Day 24 Ma Femme, Ma Blonde, et Ma Roulotte
Bringing an Off-Broadway musical hit to a brand-new audience
Working on a musical that is to be presented in a foreign language can be an exciting, though often challenging experience. How can you make a musical that was originally written in English have the same impact for audiences in French or Spanish? Translation is especially difficult with song lyrics, which have a very specific rhythm tied to the music.?
By opening up to the rest of the world, a musical can reach a much larger audience. It can extend the life of a show by weeks, months or even years. It can help raise the profile and prestige of the original work, and serve as an ambassador to other countries with cultures different from our own.?
Our work on “The Great American Trailer Park Musical” is a case in point. When I and my colleagues, David Laurin and Patrick Olafson, began work on bringing this low-brow comedy set in Florida to a French-speaking Montreal audience, we were confident that we could bring all the flavor of the original to the Quebecois version. It’s a thrill to be able to share the results with everyone at NYMF 2011.?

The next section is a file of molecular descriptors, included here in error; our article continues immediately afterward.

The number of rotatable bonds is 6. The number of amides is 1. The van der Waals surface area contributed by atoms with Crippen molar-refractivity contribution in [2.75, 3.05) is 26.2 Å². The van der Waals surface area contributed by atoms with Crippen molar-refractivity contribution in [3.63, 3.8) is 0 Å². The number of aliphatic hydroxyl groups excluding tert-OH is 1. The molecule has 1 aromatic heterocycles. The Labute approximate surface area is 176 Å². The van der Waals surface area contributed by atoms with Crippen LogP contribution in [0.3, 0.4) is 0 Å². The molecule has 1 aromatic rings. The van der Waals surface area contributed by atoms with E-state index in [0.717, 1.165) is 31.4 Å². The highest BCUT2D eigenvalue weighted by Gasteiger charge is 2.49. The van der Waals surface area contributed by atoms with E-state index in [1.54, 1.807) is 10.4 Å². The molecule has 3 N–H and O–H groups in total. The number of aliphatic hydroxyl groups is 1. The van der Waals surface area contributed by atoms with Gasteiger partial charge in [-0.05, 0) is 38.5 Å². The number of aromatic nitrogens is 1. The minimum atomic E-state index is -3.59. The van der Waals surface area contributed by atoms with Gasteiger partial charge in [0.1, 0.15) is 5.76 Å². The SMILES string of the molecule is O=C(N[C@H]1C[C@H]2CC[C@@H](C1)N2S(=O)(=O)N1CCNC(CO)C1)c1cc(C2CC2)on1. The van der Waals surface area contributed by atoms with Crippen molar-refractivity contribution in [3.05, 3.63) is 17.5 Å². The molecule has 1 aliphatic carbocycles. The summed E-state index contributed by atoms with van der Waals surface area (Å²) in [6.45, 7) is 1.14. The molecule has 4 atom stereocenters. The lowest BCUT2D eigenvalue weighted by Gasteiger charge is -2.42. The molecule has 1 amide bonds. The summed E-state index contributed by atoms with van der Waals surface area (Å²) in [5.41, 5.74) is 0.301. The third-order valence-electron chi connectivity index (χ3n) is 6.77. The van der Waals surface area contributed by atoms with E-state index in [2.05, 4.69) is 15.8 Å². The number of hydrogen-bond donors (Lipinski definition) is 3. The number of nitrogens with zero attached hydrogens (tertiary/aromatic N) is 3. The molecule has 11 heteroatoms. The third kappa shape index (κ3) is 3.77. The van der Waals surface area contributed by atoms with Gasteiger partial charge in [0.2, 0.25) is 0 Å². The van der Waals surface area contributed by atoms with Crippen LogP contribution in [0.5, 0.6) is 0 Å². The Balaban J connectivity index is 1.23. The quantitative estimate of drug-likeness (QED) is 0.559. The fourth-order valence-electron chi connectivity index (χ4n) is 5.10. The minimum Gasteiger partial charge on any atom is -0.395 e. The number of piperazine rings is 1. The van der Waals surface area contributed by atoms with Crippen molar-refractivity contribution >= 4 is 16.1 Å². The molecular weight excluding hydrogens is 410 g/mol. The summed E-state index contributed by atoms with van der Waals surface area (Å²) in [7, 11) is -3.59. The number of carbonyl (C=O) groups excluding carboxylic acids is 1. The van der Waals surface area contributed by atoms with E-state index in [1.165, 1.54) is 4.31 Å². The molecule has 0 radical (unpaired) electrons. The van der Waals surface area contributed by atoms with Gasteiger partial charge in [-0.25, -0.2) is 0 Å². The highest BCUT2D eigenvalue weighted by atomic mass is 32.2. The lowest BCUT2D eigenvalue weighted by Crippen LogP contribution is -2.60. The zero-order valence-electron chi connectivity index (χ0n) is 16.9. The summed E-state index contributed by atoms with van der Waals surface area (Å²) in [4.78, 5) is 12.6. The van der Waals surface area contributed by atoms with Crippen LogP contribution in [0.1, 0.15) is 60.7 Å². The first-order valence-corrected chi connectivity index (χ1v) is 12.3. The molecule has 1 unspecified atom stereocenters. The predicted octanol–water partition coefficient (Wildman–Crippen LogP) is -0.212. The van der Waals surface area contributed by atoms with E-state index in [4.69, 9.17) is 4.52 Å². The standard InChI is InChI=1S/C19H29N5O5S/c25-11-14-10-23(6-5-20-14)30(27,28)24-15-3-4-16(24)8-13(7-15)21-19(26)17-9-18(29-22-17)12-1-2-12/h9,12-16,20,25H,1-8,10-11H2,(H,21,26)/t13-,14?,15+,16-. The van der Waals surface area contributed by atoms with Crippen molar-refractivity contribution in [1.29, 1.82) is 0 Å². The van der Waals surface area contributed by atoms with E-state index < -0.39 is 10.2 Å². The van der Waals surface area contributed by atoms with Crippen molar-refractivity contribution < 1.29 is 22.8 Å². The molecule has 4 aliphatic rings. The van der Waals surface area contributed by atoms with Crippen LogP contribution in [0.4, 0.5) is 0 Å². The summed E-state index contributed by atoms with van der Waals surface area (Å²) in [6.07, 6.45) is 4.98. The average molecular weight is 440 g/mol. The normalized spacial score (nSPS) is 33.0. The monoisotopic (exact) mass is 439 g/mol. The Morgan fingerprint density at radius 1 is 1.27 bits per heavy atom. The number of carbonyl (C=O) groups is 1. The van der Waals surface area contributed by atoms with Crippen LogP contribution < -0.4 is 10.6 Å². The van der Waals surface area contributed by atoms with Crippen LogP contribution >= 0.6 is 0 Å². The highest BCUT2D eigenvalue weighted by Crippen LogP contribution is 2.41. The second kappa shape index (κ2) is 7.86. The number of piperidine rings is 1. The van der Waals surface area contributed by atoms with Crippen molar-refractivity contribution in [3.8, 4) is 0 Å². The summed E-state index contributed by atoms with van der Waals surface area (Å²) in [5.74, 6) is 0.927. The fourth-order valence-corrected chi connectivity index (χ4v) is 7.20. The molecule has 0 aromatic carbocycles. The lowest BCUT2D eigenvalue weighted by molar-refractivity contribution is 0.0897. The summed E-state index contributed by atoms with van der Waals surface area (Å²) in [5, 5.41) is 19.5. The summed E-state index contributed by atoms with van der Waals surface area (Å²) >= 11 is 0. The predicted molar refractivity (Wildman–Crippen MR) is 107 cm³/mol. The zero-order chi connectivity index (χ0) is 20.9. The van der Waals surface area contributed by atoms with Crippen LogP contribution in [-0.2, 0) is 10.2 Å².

I used to think that translation was about words. Having now worked on several English-language musicals that I presented in French, I no longer use words like “translation”. I talk about “adaptation” and use expressions like “cultural equivalents”. You can’t simply translate words; you have to use local ideas and concepts that will help the target audience to understand.?
With musical theatre in translation, who says you can’t change the world??
To buy tickets or to learn more about Ma Femme, Ma Blonde, et Ma Roulotte go to www.nymf.org/mafemme or call 212-352-3101